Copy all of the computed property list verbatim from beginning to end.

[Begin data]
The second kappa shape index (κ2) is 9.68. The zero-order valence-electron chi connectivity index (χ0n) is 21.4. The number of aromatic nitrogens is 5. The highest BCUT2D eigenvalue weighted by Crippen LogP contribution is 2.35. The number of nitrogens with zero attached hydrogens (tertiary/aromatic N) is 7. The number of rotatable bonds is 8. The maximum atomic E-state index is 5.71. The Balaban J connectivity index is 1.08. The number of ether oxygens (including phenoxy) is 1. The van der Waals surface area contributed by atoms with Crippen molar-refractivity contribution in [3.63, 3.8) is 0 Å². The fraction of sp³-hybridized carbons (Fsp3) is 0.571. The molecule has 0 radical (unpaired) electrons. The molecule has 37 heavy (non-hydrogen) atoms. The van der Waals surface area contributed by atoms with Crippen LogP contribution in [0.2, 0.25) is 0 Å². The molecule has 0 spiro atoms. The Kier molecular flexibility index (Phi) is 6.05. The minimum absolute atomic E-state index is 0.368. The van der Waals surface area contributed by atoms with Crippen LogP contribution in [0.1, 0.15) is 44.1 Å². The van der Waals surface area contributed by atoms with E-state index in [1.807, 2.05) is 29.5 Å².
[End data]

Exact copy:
The second kappa shape index (κ2) is 9.68. The zero-order valence-electron chi connectivity index (χ0n) is 21.4. The number of aromatic nitrogens is 5. The highest BCUT2D eigenvalue weighted by Crippen LogP contribution is 2.35. The number of nitrogens with zero attached hydrogens (tertiary/aromatic N) is 7. The number of rotatable bonds is 8. The maximum atomic E-state index is 5.71. The Balaban J connectivity index is 1.08. The number of ether oxygens (including phenoxy) is 1. The van der Waals surface area contributed by atoms with Crippen molar-refractivity contribution in [3.63, 3.8) is 0 Å². The fraction of sp³-hybridized carbons (Fsp3) is 0.571. The molecule has 0 radical (unpaired) electrons. The molecule has 37 heavy (non-hydrogen) atoms. The van der Waals surface area contributed by atoms with Crippen LogP contribution in [0.2, 0.25) is 0 Å². The molecule has 0 spiro atoms. The Kier molecular flexibility index (Phi) is 6.05. The minimum absolute atomic E-state index is 0.368. The van der Waals surface area contributed by atoms with Crippen LogP contribution in [0.1, 0.15) is 44.1 Å². The van der Waals surface area contributed by atoms with E-state index in [1.807, 2.05) is 29.5 Å².